Martin Shkreli, the reviled former drug company entrepreneur, may face yet more charges in a securities fraud investigation, his defense attorneys revealed at a hearing on Tuesday in New York city.
Shkreli became infamous when his former drug company Turing purchased the patent for Daraprim, a drug that can make the difference between life and death for some patients with HIV, and boosted the price to $750 a pill.
In December, he was ousted from his own company after being arrested on charges of securities fraud and insider trading. The charges – which he denies – are unrelated to the Daraprim controversy. The new charges may relate to another drug company the 33-year-old ran.
On Tuesday, Shkreli attended a hearing before US district judge Kiyo Matsumoto where his attorneys asked that he be given further time in case additional charges were filed, according to Bloomberg News. The government may prosecute Shkreli for defrauding shareholders over the distribution of shares in another pharmaceutical company Shkreli ran, Retrophin.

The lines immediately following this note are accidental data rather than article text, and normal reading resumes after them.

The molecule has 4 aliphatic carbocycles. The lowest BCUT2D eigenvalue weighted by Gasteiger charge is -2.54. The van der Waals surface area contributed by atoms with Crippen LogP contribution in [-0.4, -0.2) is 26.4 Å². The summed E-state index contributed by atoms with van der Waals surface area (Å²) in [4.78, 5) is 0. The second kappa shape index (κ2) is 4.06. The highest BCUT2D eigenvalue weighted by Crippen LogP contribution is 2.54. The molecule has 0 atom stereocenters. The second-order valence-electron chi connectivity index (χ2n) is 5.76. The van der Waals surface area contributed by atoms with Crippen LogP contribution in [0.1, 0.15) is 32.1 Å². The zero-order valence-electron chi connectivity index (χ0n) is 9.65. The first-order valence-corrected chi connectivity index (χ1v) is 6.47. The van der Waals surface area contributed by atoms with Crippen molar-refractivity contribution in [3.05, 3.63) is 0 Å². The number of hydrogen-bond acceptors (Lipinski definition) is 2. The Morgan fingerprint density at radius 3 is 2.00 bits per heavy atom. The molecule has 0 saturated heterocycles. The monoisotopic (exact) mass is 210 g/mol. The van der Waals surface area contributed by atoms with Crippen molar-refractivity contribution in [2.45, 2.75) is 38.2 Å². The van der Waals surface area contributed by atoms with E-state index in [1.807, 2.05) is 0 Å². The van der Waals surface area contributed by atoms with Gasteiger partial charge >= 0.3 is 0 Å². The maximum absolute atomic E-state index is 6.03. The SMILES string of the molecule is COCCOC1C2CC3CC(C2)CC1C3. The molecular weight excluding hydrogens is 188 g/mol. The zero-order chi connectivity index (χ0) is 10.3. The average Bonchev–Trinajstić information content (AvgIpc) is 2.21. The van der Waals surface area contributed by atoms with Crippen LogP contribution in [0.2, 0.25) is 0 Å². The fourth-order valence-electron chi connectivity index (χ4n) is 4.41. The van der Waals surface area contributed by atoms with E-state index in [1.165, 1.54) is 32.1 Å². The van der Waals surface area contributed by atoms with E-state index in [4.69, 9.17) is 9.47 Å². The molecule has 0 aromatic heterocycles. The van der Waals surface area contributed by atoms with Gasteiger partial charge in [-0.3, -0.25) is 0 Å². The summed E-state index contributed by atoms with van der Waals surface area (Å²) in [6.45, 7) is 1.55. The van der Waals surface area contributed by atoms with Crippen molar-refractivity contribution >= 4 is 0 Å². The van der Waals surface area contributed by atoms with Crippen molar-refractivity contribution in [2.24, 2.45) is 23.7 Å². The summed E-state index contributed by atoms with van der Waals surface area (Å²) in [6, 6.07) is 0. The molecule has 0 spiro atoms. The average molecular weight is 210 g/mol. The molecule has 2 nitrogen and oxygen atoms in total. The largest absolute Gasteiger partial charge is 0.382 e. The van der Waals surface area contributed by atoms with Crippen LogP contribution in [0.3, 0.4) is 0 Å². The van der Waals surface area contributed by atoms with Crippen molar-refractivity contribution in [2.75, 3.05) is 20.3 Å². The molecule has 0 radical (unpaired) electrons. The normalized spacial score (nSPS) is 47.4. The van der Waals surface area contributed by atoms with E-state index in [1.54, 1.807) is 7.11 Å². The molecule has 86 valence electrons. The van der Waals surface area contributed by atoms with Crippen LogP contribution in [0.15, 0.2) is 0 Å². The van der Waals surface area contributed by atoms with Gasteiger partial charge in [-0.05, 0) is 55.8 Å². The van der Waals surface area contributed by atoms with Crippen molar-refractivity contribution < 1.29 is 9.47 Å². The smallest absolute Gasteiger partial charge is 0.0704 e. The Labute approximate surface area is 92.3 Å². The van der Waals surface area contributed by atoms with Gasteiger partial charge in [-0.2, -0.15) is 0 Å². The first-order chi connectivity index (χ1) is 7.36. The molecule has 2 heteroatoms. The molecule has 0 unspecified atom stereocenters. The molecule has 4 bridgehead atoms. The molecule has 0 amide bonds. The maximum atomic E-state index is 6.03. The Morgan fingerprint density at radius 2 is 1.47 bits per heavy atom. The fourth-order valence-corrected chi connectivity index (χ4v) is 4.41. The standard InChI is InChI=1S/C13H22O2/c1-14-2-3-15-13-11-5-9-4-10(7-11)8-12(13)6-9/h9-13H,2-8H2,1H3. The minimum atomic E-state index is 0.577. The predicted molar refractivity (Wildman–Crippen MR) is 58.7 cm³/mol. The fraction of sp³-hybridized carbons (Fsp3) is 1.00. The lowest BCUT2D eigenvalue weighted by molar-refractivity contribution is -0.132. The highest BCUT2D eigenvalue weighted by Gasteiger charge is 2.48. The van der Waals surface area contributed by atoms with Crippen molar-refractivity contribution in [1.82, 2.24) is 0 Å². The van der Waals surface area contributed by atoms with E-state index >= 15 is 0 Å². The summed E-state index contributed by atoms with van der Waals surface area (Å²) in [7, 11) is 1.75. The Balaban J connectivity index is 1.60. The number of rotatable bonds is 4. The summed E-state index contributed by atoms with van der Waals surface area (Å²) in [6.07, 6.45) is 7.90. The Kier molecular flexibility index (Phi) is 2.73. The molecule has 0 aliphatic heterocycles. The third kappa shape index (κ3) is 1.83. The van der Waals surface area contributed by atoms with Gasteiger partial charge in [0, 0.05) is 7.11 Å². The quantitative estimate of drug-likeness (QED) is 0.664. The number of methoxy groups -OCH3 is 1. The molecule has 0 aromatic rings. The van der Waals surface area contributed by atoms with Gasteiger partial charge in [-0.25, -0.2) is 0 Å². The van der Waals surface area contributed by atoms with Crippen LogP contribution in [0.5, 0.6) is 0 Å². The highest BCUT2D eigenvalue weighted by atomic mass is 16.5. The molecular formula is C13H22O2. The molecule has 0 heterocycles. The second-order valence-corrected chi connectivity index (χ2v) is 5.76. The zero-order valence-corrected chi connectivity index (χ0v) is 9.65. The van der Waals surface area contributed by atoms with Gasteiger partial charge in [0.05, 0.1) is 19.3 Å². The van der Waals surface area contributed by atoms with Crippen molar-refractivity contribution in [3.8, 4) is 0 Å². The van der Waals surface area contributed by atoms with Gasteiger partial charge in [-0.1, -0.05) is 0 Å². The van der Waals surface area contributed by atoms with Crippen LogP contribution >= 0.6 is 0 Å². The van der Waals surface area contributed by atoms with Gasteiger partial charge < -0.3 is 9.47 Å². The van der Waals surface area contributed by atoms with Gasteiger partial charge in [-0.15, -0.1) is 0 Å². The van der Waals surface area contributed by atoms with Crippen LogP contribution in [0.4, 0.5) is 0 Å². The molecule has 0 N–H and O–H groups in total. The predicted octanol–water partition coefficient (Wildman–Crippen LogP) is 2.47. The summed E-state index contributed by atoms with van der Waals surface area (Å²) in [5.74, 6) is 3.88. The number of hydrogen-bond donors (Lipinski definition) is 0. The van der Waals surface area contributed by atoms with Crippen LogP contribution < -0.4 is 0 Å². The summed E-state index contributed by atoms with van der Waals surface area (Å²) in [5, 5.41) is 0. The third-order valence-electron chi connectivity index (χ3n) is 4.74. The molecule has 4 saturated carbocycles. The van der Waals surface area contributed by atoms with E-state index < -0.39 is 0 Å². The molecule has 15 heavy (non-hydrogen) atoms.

Shkreli’s social media presence has been defiant throughout his public disgrace, and on Tuesday, his Twitter feed was no exception: “How much spaghetti can you throw at a wall in an attempt to see what sticks? Asking for a friend...”
US attorney Winston Paes told Shkreli and his counsel that an additional indictment might be filed as soon as next month. The new charges, should they be filed, probably relate to allegations that Shkreli paid off investors who had lost money in his hedge funds with cash from Retrophin. The lawyer involved with Shkreli’s Turing dealings, Evan Greebel, is involved with the Retrophin controversy as well. Shkreli’s next court date is 6 June.
This article was written by Sam Thielman in New York, for theguardian.com on Tuesday 3rd May 2016 20.06 Europe/Londonguardian.co.uk © Guardian News and Media Limited 2010